After decades of little change, a wave of innovation is sweeping over the payments industry, creating fresh opportunities for businesses to drive cost, complexity and risk out of payments. Yet despite these opportunities, few businesses are paying close attention to the way they pay their sellers. For example, cheque usage persists as one of the most common forms of B2B payment.
“Rethinking payments just isn’t top of mind for most companies,” says Gary Conroy, Chief Product Officer at TransferMate. “And from my experience, when they make changes, it’s typically not transformational. Usually, they’ll just shift from cutting cheques to making ACH payments.”
“While the switch to ePayables is a clear improvement, it doesn’t realize the full potential fintech is bringing to payments,” says Conroy. “In fact, I’d argue that ACH payments are only marginally more efficient, accurate and cost effective than cheques all considered.”
The hidden cost of ACH payments
In 2017, ACH payments overtook cheques as the most used B2B payments for the first time in the United States. In theory, the switch should have saved businesses millions of dollars in costs. In reality, the financial benefit has been less clear. For one, cross-border ACH payments are subject to a $50 transaction fee. There are also lifting fees as payments make their way through the correspondent banking network. The payer must cover to ensure their seller receives the full amount.
“The quirks of the correspondent banking system make cross-border ACH payments more complex for both buyer and seller than they need to be,” says Conroy. “Sellers, for instance, often don’t receive the total invoice amount because of the lifting. This creates cash flow, and reconciliation issues for the seller. While it’ll also mean the buyer must initiate another cross-border payment to settle the invoice.”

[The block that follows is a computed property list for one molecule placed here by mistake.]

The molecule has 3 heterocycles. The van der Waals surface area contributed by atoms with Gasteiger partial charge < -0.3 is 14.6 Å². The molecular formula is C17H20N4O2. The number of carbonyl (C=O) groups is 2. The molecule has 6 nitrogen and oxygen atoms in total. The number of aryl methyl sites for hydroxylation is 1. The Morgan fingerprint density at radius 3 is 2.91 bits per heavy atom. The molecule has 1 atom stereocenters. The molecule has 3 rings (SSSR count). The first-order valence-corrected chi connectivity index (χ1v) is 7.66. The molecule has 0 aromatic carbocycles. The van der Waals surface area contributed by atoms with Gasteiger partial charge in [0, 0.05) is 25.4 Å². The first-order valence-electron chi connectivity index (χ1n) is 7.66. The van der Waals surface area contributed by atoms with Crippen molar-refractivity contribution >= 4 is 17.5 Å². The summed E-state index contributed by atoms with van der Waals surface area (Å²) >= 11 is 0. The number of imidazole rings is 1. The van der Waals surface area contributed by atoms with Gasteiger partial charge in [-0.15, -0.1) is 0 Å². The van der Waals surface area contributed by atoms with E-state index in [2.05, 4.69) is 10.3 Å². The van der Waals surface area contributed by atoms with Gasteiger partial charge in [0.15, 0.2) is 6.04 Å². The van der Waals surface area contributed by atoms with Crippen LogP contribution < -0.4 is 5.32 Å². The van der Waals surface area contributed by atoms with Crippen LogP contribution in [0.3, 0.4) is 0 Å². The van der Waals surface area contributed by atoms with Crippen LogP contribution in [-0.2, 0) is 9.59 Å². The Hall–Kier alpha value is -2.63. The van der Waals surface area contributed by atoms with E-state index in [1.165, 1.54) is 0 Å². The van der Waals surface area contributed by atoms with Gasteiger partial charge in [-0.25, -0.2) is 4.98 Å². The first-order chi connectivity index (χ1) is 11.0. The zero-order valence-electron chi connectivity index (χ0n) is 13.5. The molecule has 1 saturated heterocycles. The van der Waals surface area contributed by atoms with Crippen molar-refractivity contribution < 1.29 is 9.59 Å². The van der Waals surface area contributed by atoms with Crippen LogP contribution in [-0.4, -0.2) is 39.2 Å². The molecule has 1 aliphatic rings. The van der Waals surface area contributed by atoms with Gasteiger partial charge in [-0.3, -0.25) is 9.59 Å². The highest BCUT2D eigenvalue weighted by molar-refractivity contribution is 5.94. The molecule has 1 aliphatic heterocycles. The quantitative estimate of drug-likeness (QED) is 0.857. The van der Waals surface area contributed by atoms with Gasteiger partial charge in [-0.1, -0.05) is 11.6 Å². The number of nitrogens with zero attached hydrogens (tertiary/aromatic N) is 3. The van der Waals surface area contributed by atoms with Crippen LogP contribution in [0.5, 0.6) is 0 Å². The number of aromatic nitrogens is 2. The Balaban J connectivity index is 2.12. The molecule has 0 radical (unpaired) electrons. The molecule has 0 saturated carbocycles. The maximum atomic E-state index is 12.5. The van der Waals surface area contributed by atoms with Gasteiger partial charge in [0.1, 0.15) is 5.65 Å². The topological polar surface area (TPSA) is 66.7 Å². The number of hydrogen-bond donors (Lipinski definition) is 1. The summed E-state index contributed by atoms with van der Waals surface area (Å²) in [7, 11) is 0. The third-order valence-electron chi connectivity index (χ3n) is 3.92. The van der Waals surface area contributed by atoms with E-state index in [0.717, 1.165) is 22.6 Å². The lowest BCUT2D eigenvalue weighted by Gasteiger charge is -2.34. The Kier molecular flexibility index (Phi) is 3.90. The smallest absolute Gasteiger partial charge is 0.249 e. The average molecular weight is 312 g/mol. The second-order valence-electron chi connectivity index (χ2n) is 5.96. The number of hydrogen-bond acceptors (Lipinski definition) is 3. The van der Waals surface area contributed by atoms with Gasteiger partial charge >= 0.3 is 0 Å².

Although these issues aren’t prohibitive—it’s still much more efficient for buyer and seller than using cheques—they’re not the only downsides with ACH payments. The actual cost of ACH payments hides in plain sight.
“It costs around $20,000 for a business to run a single bank account,” he says. “This is after you consider banking fees, auditing fees, control fees and so forth. But because these costs don’t come in one neat package, they’re often overlooked,” explains Conroy.
That wouldn’t be a problem if companies could use just one account to make all their payments, but that isn’t the case. According to research from The Strategic Treasurer, 37 percent of corporations now operate across at least 11 countries, 34 percent use six or more banks, and 39 percent generate payments in six or more currencies.
It costs a business around $20,000 to manage and maintain a single bank account.
“The number of accounts increases exponentially the bigger the footprint of the company,” says Conroy. “I’ve worked with companies that have thousands of accounts just to make payments and it’s costing them tens of millions of dollars a year just to keep these open.”
Another pain point not solved by the shift from cheque to ACH is the disconnection between payment execution and the rest of the P2P processes. “Payments are a siloed process in most companies, and the switch from cheques to ACH payments hasn’t changed that,” says Conroy.
Typical workflows in most companies still require the payments team to pull data from the ERP, upload these into the banking platform and initiate the payment. Once the payment is complete they’ll download a response file and plug that back into the ERP.